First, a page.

Regal Cinemas, the nation’s largest exhibition chain, filed for Chapter 11 bankruptcy reorganization Friday with a prepackaged plan that would put financier Philip Anschutz in control of the circuit.
Earlier this year Anschutz and a team of other investors, including Los Angeles-based Oaktree Capital Management, bought up more than 80% of Regal’s bank debt and 90% of its bonds at deep discounts. The Anschutz-led team will acquire virtually all equity in the company under the reorganization plan in exchange for a portion of their debt holdings.
The bankruptcy filing shows Regal, which operates 3,831 screens at 328 theaters, has debts of $2.3 billion and assets of $1.9 billion.
The privately held company asked for a Dec. 7 court hearing to confirm its reorganization plan.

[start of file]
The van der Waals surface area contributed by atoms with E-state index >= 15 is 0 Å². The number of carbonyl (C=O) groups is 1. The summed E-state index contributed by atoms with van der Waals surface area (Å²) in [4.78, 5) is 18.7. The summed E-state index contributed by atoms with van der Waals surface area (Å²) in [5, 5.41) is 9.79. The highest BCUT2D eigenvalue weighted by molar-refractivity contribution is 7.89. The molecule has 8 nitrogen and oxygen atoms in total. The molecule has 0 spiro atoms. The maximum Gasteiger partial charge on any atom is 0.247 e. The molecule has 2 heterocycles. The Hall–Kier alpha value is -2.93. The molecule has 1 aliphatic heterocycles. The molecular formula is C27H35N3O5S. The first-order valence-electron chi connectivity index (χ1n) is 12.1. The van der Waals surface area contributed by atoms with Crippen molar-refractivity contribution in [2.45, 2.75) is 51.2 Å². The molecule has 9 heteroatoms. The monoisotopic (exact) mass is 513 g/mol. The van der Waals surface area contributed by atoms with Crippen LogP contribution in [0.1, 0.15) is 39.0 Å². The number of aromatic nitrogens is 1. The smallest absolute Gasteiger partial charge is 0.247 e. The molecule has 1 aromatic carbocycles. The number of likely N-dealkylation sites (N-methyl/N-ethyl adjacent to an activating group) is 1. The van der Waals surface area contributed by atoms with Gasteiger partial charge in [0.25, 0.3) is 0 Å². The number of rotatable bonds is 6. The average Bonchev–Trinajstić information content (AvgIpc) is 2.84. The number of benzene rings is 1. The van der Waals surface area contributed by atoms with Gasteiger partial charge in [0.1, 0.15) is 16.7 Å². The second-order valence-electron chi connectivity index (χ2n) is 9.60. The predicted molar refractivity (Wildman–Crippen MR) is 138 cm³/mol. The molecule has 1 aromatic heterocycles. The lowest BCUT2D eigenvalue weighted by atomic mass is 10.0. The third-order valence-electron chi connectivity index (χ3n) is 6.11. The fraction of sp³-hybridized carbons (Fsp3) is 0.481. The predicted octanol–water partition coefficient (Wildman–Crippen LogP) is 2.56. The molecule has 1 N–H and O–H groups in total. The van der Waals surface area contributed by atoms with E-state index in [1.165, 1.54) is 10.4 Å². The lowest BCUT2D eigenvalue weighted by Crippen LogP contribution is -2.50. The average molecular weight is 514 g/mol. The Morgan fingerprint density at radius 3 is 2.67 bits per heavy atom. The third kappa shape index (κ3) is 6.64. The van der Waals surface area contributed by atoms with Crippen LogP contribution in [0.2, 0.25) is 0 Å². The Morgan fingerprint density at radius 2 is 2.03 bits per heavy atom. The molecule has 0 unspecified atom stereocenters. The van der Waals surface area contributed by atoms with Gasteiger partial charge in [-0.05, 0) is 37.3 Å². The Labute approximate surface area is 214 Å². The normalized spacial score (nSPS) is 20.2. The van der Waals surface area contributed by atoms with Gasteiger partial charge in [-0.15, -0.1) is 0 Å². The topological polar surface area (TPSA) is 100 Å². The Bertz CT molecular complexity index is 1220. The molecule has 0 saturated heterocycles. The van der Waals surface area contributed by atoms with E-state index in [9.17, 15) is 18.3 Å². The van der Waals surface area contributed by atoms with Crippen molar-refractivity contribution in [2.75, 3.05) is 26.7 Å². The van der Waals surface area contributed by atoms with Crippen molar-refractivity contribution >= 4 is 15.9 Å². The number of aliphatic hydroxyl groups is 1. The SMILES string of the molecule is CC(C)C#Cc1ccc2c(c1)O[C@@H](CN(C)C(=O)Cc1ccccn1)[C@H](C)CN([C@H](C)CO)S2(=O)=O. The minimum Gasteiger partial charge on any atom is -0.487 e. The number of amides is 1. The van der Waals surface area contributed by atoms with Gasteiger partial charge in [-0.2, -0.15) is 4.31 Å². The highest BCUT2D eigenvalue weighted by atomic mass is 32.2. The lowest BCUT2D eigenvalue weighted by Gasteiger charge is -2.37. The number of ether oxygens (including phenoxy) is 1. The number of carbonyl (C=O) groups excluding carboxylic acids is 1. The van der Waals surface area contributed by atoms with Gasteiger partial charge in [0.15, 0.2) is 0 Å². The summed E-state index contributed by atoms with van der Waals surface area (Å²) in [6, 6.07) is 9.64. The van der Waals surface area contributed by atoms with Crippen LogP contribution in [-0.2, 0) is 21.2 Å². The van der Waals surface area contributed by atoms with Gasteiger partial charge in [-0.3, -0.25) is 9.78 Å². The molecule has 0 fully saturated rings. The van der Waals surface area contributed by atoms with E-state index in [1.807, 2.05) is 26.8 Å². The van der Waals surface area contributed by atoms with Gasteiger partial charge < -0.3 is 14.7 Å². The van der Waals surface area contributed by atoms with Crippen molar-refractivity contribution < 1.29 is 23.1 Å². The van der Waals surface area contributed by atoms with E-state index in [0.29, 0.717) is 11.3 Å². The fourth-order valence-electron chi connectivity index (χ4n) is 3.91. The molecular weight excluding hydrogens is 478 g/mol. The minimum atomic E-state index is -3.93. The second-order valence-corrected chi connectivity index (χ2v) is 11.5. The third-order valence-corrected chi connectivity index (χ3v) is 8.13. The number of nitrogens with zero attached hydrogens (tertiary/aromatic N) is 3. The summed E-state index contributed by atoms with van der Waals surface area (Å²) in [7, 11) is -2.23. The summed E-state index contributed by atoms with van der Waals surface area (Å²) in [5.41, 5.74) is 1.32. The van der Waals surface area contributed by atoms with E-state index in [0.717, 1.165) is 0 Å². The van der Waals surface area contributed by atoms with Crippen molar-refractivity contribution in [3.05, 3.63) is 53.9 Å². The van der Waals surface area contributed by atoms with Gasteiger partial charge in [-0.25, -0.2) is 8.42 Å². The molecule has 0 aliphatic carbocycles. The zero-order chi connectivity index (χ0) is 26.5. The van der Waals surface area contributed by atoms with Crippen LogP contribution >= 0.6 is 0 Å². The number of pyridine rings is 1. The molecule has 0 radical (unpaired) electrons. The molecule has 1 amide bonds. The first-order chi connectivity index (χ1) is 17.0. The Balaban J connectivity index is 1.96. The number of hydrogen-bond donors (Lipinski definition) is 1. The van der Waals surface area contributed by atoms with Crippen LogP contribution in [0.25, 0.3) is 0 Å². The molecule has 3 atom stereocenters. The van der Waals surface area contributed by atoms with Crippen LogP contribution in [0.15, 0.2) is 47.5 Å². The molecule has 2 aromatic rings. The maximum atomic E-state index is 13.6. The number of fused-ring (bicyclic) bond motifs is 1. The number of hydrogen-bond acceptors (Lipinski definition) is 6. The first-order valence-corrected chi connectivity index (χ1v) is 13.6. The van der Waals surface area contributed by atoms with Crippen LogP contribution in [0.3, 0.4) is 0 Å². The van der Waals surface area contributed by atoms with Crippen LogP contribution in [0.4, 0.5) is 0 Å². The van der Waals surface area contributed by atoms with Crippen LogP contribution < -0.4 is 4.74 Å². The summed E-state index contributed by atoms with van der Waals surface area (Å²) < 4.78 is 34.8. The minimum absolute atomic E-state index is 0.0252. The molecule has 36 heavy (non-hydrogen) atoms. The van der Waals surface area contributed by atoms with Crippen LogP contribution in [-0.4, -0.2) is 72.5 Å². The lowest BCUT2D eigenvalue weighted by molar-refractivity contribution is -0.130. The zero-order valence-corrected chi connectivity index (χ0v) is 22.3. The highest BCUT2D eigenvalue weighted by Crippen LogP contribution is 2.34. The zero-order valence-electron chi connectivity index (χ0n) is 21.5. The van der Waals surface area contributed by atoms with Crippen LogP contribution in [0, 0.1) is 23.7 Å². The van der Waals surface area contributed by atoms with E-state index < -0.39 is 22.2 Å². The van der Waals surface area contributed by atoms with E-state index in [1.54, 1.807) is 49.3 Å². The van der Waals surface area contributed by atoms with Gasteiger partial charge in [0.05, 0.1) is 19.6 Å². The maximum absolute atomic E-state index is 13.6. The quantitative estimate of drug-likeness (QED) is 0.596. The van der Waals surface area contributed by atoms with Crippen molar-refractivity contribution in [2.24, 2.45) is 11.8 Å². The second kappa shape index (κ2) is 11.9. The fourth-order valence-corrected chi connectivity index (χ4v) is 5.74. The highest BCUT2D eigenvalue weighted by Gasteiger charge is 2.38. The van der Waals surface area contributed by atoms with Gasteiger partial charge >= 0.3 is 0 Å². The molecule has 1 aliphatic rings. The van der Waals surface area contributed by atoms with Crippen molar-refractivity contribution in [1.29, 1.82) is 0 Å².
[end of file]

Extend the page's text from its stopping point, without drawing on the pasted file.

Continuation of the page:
Under the plan, unsecured creditors owed $5,000 or less would be paid in full with interest, while those with claims over $5,000 would receive a pro rata payment from a $75 million pool. It was not immediately clear how much of the targeted debt would be covered by the pool. Bondholders can expect about 20¢ on the dollar.
Current owners lose out
Big losers in the reorganization are current Regal owners Hicks Muse Tate & Furst and Kohlberg Kravis Roberts & Co., investment firms who put up $1.5 billion in 1998 to buy the theater chain. Their investment will be lost under the proposal.
Once the Regal reorganization is in place, Anschutz will control more than 6,000 screens in the U.S., including those of United Artists Theaters and Edwards Theaters.